How to Maximize Subject Matter Experts’ Limited Time

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older Asian female subject matter expert

Subject matter experts’ time is valuable. So, how do you cooperate with them without interrupting their other duties?

Subject matter experts (SMEs) are an organization’s knowledge keepers. They know critical information because they have key responsibilities. That’s why one way to define business communication is moving this information from SMEs’ heads to any other employee, stakeholder, customer, or digital archive.

Unfortunately, this process takes time. After decades of working with SMEs across all kinds of industries, we’ve assembled a list of six time-saving techniques for getting the best information from SMEs in the least amount of time.

1. Gather Data First

In most situations, SMEs have already captured their knowledge somewhere. When ProEdit creatives start a new or unfamiliar project, clients usually provide outlines, first drafts, previous work, and other assets. This data does a great job bringing us up to speed on new projects before we even speak with an SME. Generally, SMEs create that data in the first place. It pays to avoid duplicating those efforts by interviewing SMEs for information they’ve already captured.

2. Schedule Time with Subject Matter Experts

Unexpected interruptions disrupt SMEs’ activities more than scheduled meetings do. While ProEdit content developers are usually flexible to jump into spontaneous discussions with our clients, we avoid asking the same of the SMEs we work with. Instead, we like to schedule teleconferences at times that fit SMEs’ schedules. This allows SMEs to maximize their limited time and keep control of their calendars.

3. Batch Questions and Conversations

Complex projects sometimes raise questions along the way. Once in a while, these questions demand an immediate answer that only a busy SME can provide. More often, however, questions can be batched into a single communication. This helps SMEs avoid unnecessary context switching.

4. Use Asynchronous Communication

Asynchronous communication allows senders and recipients to communicate offline at times that fit their respective schedules. The discerning use of email, document comments, and revision cycles helps SMEs and creators cooperate while maintaining their agendas. This makes it easier to work well off-site.

5. Investigate Questions Before You Contact Subject Matter Experts

Sometimes questions answer themselves. Consider holding onto questions that aren’t urgent and will not affect other work.

One of our technical illustrators recently received a batch of handwritten revisions. Most of the feedback was easy to interpret, but one note remained unclear. At first, the illustrator considered contacting the SME for immediate clarification. Some people have an impulse to gather all available information right away. However, the illustrator ultimately decided to wait for three crucial reasons.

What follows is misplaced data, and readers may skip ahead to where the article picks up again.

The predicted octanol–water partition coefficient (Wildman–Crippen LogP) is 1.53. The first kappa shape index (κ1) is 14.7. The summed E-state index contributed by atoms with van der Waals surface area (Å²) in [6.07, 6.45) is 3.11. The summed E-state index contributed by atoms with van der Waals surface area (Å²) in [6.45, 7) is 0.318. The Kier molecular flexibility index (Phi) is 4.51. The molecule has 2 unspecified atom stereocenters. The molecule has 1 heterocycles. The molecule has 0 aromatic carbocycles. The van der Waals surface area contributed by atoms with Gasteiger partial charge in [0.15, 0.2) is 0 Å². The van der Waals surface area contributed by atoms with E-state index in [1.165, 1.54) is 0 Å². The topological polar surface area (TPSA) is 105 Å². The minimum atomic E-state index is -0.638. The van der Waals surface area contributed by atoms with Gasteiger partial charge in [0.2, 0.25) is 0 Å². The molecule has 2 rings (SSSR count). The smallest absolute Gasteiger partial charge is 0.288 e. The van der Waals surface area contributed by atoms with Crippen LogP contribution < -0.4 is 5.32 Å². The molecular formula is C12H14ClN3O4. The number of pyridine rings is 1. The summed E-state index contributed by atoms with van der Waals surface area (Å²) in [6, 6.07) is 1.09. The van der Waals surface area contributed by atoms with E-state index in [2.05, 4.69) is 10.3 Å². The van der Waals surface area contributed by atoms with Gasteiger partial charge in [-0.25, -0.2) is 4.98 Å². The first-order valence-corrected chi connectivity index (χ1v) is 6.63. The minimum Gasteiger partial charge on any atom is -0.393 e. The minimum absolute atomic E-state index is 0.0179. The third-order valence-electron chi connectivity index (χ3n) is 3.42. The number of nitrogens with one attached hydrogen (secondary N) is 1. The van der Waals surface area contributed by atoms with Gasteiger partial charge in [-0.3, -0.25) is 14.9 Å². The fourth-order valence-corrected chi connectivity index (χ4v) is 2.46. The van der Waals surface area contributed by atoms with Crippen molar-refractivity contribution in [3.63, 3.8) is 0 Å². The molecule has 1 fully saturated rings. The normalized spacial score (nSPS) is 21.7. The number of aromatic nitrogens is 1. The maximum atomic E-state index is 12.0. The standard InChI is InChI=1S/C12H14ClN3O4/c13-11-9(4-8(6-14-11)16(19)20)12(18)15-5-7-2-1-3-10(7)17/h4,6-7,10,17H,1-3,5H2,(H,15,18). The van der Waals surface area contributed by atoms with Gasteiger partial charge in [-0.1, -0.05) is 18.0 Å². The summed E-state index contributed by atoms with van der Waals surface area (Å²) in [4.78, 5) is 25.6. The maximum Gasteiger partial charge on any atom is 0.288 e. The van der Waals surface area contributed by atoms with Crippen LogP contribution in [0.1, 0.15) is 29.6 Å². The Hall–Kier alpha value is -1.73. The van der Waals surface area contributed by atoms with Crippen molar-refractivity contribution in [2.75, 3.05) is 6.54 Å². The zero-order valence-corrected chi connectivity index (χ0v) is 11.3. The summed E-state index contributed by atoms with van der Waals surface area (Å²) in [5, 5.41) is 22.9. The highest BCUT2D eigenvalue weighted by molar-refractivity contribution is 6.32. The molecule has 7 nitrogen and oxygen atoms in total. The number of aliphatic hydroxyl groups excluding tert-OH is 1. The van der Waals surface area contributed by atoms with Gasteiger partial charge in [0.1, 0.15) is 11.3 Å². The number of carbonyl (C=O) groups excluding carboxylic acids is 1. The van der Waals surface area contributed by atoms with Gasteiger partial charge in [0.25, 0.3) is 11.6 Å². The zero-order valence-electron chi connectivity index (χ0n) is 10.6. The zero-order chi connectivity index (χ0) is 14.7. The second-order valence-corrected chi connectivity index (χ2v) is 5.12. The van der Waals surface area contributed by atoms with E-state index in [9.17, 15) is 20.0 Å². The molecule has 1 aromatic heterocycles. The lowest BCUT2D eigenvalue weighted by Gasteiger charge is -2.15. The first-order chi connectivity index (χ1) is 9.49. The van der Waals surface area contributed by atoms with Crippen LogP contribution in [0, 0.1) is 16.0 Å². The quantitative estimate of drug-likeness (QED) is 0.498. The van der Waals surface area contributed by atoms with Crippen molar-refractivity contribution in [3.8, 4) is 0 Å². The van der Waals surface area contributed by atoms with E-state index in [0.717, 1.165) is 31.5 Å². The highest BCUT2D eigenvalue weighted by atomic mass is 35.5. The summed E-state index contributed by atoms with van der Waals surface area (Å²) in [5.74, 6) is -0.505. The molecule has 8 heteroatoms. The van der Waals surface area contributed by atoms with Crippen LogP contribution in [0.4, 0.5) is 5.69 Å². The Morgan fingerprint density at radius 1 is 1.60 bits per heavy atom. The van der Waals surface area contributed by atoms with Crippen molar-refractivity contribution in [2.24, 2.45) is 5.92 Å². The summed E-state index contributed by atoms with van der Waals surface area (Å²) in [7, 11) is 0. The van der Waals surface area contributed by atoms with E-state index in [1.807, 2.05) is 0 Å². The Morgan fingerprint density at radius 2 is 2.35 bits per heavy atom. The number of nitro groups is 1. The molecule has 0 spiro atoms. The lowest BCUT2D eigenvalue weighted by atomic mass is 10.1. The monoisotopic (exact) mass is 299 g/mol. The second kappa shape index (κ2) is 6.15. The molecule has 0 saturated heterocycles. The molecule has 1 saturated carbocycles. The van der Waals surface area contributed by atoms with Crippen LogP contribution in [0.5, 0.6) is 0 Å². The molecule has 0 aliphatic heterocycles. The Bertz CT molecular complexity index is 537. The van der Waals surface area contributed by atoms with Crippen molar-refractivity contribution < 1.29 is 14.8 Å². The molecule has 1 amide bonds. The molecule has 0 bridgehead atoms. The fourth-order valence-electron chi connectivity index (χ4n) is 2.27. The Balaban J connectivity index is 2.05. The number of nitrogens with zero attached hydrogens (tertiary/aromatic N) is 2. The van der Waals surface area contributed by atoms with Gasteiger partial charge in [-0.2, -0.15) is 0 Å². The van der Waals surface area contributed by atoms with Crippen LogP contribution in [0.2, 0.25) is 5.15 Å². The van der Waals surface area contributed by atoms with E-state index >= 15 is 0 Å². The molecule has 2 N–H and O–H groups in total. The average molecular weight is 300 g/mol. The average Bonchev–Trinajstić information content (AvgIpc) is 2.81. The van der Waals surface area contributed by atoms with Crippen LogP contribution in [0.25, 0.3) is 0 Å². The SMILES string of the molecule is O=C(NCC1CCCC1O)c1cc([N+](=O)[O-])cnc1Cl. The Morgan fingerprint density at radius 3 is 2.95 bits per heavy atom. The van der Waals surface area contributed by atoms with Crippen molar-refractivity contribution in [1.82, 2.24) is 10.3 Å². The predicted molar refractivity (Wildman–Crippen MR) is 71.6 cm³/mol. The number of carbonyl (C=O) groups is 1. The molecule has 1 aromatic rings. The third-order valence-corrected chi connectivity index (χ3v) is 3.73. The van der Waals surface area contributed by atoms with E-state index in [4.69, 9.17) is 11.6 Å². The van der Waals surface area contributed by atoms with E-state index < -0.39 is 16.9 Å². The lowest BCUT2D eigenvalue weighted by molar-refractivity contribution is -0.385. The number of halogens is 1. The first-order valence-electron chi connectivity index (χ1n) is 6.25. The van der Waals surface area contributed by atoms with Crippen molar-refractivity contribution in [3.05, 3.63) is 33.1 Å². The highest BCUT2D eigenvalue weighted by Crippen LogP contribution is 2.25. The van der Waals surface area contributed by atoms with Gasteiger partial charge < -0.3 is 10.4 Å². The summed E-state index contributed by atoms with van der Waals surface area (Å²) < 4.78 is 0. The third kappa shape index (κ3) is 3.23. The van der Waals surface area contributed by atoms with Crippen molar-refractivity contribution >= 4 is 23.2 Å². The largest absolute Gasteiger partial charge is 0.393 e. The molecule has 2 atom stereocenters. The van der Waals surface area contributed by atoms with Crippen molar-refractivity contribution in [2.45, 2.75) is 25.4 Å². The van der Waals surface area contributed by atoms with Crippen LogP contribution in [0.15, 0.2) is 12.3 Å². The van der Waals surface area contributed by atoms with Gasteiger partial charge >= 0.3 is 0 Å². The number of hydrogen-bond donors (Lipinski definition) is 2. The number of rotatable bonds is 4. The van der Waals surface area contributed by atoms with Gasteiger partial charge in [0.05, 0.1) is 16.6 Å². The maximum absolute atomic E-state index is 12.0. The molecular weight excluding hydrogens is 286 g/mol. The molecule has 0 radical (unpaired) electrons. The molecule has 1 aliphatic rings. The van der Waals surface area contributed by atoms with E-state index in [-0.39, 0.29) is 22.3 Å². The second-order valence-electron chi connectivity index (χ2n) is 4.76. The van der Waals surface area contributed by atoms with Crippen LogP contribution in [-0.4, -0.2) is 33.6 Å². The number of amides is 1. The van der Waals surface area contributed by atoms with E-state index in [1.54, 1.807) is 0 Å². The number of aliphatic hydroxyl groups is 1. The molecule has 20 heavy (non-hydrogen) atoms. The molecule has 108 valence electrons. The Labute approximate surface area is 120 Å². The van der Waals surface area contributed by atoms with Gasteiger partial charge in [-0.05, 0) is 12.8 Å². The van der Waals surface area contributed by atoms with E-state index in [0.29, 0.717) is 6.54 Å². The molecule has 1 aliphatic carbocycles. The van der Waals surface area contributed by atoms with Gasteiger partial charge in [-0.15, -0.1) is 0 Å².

First, the SME maintained a busy schedule. Second, a slight delay in asking for clarification would not affect the outcome. And third, the notes did not seem to suggest that making the other revisions first would upset the overall project. The illustrator decided to note the question and make the other revisions first. This would allow the illustrator to batch any additional questions into a single communication. And in the end, the illustrator figured out the answer to the question on his own after delving deeper into the revisions.

6. Use a Component Content Management System

Advanced business communication moves away from a document-focused architecture to a content-focused architecture. Documents hold varied, entangled information in only one place. They are difficult to repurpose, expensive to translate, and hard to search when someone has a question. Content-focused architecture is different.

A component content management system (CCMS) captures SME knowledge in flexible digital snippets. This helps, because diverse audiences can search all the data to find the small snippets of information they need without drilling down through complex documents—or contacting the responsible SME. Creating a CCMS can be a big undertaking. You’ll have to select the right standard, such as SCORM, AICC, DITA, or S1000D. There are advanced tools for your organization to learn, additional technology expenses to consider, and new operations processes to develop. In the end, though, a robust CCMS eventually helps growing enterprise organizations save lots of SME time and money because knowledge is centralized and democratized from the moment it is created.

Do Your Subject Matter Experts Have a Story to Tell?

ProEdit specializes in helping SMEs communicate their knowledge through superior writing, training, and content management. Let us know how we can serve your organization.